Chemo & Hair Loss
There is no way around it. Managing your life with cancer has a great number of challenges. Some you can control or manage but others you cannot. For many individuals, the worst thing about chemotherapy is the thought of losing their hair. Understanding the process and being prepared for hair loss is half the battle.
Chemotherapy affects everyone differently. Some people will lose their hair completely while others may only experience thinning. Some patients may not see any affects at all. It is helpful to prepare yourself as you discover how chemotherapy may affect you. Begin by talking to your doctor or nurse. They will know the likelihood of hair loss based on the type of chemo drugs prescribed.
Why Chemo Causes Hair Loss
Different classes of chemotherapy drugs typically lead to varying degrees of hair loss. Chemotherapy drugs are designed to slow down the rapid cell growth of cancer cells by attacking the cells’ DNA to prohibit growth. Because chemo drugs are designed to kill rapidly dividing cells, other rapidly growing cells in the body (such as the cells that cause hair growth) are also affected.
Not all chemotherapy will cause hair loss, but certain drugs will cause loss in varying degrees. For example, Methotrexate is known to cause thinning of hair in some patients, but it is rare for anyone on this type of drug to experience complete hair loss. Adiamycin and Taxol can both cause complete hair loss on the head, as well as the body and face, while Cytoxan and 5-fluorouracil can cause varying degrees of hair loss from minimal to significant. One encouraging thing to remember is that your hair loss means that your chemo treatments are working.
What to Expect
As soon as you learn that your chemo treatments will result in hair loss, begin shopping for wigs, headcoverings and scarves while you still have hair. Give yourself plenty of time to shop. Being prepared will relieve much of the anxiety and stress that comes with losing your hair.
Losing Your Hair:
The experience of hair loss will vary from person to person. Once treatments begin, some people notice their hair gradually thinning out. Others find that their hair falls out in clumps when they brush it, or just throughout the day in the bathtub or on a pillow. Some patients will experience baldness only on the head, while others will lose facial hair, eyebrows, eyelashes and other body hair. Most chemo patients report losing their hair approximately 2-4 weeks after starting treatments. Just before hair loss begins, some people report the feeling of “itching,” or “tickling” on the scalp. Because chemo causes your hair follicles to become inflamed, those with very sensitive scalps may experience “scalp pain.” In fact, it’s the inflammation of your hair follicles that causes the hair to fall out. Shaving your head can relieve these sensations if they are bothersome. They will also go away as soon as your hair falls out naturally.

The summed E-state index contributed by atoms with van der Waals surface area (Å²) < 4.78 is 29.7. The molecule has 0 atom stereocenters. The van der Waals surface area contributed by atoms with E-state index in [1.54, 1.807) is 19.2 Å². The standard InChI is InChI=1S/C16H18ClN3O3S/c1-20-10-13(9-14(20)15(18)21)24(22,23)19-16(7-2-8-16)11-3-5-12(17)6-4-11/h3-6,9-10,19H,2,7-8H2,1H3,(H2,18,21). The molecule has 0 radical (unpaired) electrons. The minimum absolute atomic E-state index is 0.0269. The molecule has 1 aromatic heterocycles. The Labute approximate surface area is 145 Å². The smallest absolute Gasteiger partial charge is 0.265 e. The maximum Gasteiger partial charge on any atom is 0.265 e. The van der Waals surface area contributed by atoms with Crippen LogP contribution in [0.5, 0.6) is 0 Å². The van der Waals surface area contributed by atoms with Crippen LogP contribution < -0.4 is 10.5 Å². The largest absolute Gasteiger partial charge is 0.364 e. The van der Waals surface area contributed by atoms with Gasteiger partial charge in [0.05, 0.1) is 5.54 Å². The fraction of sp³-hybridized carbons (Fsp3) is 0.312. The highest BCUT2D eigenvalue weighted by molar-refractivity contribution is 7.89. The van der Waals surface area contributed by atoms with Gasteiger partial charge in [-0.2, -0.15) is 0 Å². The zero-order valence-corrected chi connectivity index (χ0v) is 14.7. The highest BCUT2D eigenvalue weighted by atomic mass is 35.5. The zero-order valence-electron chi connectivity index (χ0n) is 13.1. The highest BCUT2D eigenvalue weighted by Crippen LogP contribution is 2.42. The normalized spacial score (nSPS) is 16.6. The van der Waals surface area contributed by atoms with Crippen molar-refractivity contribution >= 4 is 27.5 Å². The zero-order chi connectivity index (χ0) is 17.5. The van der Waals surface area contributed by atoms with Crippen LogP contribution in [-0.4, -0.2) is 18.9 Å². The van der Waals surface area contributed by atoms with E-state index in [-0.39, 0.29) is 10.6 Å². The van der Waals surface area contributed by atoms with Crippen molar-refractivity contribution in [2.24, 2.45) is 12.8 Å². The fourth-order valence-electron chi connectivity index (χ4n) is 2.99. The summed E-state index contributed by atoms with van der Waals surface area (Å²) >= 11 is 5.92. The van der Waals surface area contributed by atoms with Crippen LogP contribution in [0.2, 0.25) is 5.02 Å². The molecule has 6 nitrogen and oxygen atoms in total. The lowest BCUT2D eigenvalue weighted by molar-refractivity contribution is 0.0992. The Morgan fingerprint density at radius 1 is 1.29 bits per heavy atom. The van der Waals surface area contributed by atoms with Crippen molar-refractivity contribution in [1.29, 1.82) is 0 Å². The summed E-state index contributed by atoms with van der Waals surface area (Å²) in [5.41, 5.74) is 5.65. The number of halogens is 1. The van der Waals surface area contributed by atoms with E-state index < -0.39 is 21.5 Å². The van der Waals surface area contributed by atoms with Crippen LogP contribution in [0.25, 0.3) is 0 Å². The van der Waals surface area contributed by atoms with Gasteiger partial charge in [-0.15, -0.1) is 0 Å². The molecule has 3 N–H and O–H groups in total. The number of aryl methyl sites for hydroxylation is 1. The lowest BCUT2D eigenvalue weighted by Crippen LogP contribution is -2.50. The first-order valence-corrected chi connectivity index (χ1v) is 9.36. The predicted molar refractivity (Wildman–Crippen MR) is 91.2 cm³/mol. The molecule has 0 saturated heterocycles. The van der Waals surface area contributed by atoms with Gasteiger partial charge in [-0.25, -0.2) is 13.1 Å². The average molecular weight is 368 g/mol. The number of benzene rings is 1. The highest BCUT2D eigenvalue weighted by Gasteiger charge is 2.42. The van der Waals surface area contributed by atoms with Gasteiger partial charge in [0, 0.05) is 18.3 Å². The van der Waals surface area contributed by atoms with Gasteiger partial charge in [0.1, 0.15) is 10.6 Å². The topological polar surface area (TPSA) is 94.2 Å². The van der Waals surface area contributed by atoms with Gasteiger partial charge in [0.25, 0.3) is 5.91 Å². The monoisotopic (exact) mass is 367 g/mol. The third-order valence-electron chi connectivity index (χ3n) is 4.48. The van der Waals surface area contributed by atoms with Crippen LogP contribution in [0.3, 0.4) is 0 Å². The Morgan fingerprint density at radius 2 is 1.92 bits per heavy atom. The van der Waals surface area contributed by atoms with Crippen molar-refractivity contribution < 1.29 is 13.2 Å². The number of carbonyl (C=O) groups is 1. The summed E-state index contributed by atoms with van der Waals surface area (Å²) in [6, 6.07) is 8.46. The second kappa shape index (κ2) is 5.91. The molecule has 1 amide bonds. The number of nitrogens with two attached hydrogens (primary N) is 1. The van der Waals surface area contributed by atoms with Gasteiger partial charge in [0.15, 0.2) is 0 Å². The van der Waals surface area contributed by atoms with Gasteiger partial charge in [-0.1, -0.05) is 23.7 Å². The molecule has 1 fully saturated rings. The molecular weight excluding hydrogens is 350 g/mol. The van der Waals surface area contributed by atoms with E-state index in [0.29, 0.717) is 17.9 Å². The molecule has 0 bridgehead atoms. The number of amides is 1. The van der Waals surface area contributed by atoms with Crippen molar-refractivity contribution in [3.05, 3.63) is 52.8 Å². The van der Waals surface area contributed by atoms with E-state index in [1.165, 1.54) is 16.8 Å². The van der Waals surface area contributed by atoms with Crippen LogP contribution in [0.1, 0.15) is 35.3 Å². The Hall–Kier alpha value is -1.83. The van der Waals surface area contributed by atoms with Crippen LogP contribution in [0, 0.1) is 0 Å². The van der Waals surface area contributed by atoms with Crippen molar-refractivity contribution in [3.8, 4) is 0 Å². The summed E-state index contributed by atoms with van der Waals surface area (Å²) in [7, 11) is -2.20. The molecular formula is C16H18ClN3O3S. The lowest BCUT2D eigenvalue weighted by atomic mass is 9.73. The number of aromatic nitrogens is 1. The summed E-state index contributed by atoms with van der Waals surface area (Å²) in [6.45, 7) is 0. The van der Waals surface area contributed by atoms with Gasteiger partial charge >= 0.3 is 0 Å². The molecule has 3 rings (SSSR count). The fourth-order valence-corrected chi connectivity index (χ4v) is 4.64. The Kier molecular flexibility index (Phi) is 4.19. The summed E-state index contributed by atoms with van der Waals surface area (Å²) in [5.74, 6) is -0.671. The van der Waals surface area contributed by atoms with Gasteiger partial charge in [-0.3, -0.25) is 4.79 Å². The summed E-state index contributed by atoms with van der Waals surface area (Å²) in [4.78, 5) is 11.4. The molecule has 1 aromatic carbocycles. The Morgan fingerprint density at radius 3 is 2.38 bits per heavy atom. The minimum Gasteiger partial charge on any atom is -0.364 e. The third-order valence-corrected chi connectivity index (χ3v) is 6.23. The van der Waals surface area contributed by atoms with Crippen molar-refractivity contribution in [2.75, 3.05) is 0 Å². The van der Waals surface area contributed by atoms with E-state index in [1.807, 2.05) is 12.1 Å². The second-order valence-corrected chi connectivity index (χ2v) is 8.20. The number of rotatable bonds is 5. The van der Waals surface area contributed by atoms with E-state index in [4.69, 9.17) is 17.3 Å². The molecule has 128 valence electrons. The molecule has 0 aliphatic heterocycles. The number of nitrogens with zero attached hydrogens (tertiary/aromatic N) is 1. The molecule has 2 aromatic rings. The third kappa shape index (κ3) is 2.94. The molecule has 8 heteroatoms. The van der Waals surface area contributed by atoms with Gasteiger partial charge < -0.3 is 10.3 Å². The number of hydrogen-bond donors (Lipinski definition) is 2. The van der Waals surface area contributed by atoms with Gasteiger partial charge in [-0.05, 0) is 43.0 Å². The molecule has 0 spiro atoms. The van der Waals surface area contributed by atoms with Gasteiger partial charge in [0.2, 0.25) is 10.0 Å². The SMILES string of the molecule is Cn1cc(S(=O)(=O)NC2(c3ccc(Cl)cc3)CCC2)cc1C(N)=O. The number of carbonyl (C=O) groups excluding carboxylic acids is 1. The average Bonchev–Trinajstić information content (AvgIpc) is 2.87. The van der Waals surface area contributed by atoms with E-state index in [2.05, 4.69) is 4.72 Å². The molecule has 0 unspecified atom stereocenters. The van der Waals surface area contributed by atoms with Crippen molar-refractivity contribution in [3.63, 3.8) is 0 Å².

You may feel more in control of your hair loss by cutting your hair very short to gradually ease into hair loss. You may wish to shave it off altogether. This often eliminates the trauma of your hair falling out over a period of days and makes it easier to manage. If you do retain a small amount of hair, a shorter hairstyle will make any remaining hair look thicker and fuller. If you decide to shave your head, use an electric shaver instead of a razor to avoid cutting yourself.
Most chemotherapy patients find that they gain peace of mind by being prepared and proactively shopping for headwear and wigs before hair loss happens. Others decide to forgo wigs altogether and go bald. No matter what you decide, having something warm for your head in the evenings or out and about on cold days is a must. Also, considering sun protection is essential. The hair loss process is as unique as you are, so go with what feels right for you.
Caring for Your Scalp
During chemotherapy treatments, it is important to treat your hair and scalp with care. If you are fortunate enough to keep your hair during chemo treatments, it can often become brittle, thin and damaged. Your scalp may also become dry, itchy and flaky. Protect your hair by avoiding any unnecessary stress. Use a mild conditioning shampoo, such as Alra Shampoo, and use warm but not hot water when washing your hair. Pat your hair dry with a soft towel instead of wringing or twisting it. Avoid chemical treatments, colors, bleaches, perms, hair dryers and heated styling tools.
If you do lose your hair, there are a couple of things to keep in mind:
Cleansing Your Scalp
If you do lose your hair, your scalp can become tender. It is important to continue cleansing your scalp using a mild conditioning shampoo even once the hair has fallen out.
Protecting Your Scalp
Without your hair, your scalp will be much more sensitive to sunburn. To prevent sunburns on the scalp, always apply a high SPF sunscreen before sun exposure. Chemotherapy treatments can also make the skin more sensitive to sunlight so it is especially important to use sunscreen wherever any of your skin is exposed to sunlight.
In addition to wearing sunscreen, some of our hats feature SPF built right into the fabric to help protect your scalp from the sun’s harmful rays. This can provide an extra layer of protection, while also keeping the sun out of the eyes and off of the face.
Facial and Body Hair Loss
Every person reacts differently to treatments. Hair loss may be limited to your scalp area, or you may lose the hair on your entire body, including your eyebrows and eyelashes. Many cancer patients find this intimidating, but we offer several easy options for re-creating a realistic eyebrow including temporary eyebrow tattoos, eyebrow makeup and realistic human hair eyebrows that are easily applied to the skiOur false eyelashes are specially designed to create a natural look for chemo patients. They are easy to apply with a little practice.